Another likely purpose for his journey is based on its historical context. R’ Binyamin’s travels took place between the First and Second Crusades. Jewish communities had been devastated during the First Crusade, and relations between the Christians and the Moslems remained hostile. In this time of uncertainty, R’ Binyamin traveled the world, recording the names and locations of far-flung Jewish communities and their leaders, possibly as destinations for fleeing Jews. He pays attention to the independence of the various settlements, such as:
From Marseilles, one can take a ship and in four days reach Genoa, which is also upon the sea. Here live two Jews, R. Samuel, son of Salim, and his brother, from the city of Ceuta, both of them good men. The city is surrounded by a wall, and the inhabitants are not governed by any king, but by judges whom they appoint at their pleasure.
He also stresses when the situation is the reverse, and the Jews are oppressed miserably. About Constantinople (known today as Istanbul):
No Jews live in the city, for they have been placed behind an inlet of the sea… For their condition is very low, and there is much hatred against them, which is fostered by the tanners, who throw out their dirty water in the streets before the doors of the Jewish houses and defile the Jews’ quarter. So, the Greeks hate the Jews, good and bad alike, and subject them to great oppression, and beat them in the streets, and in every way treat them with rigour.
In essence, the two above-mentioned possible reasons for his travels are linked. During that period, Jews found themselves in a curious position. Disliked by Christians and Moslems equally, they were tolerated by both and traveled freely between their strongholds, sometimes bringing with them valuable trade.
Aside from his valuable addition to Jewish historical literature, R’ Binyamin’s account is highly esteemed by the international community, as an accurate description of the medieval world, which precedes that of Marco Polo by one hundred years.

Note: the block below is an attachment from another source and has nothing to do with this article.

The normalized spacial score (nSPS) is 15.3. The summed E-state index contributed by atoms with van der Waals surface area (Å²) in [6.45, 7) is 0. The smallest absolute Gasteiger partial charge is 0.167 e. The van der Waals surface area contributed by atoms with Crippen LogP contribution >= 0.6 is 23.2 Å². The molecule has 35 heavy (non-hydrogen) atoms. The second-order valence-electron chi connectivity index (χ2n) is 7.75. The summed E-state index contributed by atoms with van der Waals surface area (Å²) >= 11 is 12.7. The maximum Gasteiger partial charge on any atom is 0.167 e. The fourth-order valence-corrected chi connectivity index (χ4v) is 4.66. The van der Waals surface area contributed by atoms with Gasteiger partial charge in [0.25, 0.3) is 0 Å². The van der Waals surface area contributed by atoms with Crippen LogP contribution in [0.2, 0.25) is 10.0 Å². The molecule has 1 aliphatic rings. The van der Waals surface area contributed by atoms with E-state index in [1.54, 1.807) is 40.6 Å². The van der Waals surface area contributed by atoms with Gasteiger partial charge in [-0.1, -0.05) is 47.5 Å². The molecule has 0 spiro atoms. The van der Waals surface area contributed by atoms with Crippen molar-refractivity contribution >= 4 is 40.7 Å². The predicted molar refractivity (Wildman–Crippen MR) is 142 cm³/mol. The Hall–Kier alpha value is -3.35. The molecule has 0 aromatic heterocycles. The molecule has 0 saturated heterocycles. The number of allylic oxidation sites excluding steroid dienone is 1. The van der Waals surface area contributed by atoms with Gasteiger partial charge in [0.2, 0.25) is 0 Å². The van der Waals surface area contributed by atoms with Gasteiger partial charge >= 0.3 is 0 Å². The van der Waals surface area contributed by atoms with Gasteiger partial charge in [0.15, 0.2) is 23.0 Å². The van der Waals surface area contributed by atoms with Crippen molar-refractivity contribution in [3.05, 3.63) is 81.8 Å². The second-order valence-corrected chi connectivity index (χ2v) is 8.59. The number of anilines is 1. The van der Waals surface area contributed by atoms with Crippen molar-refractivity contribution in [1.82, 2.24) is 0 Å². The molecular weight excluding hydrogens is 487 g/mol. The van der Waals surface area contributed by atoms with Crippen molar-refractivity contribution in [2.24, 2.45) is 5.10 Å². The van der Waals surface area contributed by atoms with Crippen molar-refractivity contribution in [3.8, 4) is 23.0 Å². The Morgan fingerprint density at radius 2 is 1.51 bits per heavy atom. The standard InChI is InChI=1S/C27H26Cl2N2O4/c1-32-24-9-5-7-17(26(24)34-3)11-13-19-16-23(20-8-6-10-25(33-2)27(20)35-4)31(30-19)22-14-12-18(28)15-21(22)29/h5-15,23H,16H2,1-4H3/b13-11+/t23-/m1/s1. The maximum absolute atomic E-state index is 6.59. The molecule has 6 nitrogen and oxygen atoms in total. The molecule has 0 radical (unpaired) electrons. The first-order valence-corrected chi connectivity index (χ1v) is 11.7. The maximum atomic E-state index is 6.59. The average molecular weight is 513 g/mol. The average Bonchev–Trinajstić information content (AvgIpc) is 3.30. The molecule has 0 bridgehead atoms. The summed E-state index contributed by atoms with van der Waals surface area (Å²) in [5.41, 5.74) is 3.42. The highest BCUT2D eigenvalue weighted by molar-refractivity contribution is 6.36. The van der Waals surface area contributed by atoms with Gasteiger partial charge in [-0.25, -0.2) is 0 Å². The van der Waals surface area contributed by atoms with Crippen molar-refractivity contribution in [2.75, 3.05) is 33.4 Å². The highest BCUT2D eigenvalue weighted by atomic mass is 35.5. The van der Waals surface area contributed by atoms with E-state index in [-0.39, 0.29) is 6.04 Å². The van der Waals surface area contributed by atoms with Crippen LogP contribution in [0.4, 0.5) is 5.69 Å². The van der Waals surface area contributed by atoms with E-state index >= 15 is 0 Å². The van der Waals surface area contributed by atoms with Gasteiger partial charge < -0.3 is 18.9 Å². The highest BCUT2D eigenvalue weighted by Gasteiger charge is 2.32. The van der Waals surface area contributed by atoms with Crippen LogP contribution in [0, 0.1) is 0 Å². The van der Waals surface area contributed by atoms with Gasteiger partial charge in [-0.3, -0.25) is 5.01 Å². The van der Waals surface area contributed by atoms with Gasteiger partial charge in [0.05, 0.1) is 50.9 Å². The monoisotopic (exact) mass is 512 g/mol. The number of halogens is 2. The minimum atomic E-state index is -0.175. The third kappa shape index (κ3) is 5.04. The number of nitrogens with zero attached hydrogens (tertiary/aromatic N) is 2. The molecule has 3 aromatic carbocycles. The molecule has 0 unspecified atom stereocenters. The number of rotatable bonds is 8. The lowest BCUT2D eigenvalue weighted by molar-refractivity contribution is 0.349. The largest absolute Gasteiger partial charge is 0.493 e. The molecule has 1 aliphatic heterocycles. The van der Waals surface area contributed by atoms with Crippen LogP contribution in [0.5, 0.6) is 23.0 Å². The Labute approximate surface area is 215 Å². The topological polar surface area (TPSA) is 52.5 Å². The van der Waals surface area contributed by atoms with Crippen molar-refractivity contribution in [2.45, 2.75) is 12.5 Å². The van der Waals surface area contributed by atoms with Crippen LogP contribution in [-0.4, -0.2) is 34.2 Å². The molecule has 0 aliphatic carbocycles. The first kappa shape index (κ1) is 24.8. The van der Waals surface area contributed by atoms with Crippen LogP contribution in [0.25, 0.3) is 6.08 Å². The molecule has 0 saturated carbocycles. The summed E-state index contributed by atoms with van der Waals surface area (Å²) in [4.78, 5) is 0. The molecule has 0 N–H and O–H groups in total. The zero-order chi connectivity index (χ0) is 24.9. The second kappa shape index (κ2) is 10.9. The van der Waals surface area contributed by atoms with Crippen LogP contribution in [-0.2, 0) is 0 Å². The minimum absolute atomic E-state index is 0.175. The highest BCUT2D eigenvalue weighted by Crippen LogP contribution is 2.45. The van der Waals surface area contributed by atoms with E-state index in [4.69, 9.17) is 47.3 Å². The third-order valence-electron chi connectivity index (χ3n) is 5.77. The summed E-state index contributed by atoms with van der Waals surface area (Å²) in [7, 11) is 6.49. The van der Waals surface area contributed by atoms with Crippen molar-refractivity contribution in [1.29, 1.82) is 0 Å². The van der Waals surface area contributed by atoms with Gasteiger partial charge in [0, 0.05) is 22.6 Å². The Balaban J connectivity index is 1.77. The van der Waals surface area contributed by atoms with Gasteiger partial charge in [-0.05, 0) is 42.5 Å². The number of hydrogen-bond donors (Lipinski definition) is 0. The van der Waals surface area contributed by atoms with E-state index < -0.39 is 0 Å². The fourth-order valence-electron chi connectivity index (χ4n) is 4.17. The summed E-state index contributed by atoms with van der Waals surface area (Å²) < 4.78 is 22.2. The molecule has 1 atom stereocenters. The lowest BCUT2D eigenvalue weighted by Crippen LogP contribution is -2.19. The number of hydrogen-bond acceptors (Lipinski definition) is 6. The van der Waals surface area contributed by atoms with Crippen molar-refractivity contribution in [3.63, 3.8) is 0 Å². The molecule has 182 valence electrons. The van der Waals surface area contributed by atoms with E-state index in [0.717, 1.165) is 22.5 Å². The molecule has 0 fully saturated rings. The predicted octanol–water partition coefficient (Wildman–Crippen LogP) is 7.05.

On his travels around the world, R’ Binyamin had the opportunity of visiting and examining many famous sights. The most fascinating are those which dovetail into Klal Yisrael’s long, rich and tumultuous history.
Toward the start of his travels, he arrived in Rome. There he found eighty palaces belonging to Roman Imperators, including that of Nero, or Neron Kaisar, who was the first general sent against Yerushalayim before Churban Bayis Sheini. Outside Rome, he found another palace thought to have belonged to Titus. R’ Binyamin gives the reason for this strange ostracism as being due to the Consul and 300 Senators’ disappointment that he had conquered Yerushalayim in three years, when they had instructed him to capture it in two.
R’ Binyamin also tells of two bronze pillars, spoils from the Beis Hamikdash, stored in a Church. Each column was engraved with “Shlomoh ben David,” and according to the local Jews, exuded moisture each year on Tisha b’av.
The city of Pozzuoli in Italy provided a rare insight into the mix of reverence and fear that gentile kings had regarding David HaMelech and his kingdom. The city was reputed to have been built by Zur, the son of Chadadezer, when he fled in terror of the Jewish king. Similarly, R’ Binyamin encountered a fifteen-mile road running under a mountain range. It was built by King Romulus, the builder of Rome, as an escape route should he have to flee David HaMelech and his general, Yoav. Romulus built fortifications on and below the mountains, reaching as far as Naples.
R’ Binyamin visited the ancient city of Antioch, lying near today’s Antakya, Turkey, which inherits its name. Now in ruins, this city was constructed by the evil Antiochus who imposed gezeiros upon the Jews of Eretz Yisrael before the miracle of Chanukah. He describes it as lying “by a lofty mountain,” referring to Mount Silpius, partially “surrounded by the city-wall,” and partially “surrounded by the river.” Antioch’s plumbing arrangements were very intriguing:
At the top of the mountain is a well, from which a man appointed for that purpose directs the water by means of twenty subterranean passages to the houses of the great men of the city.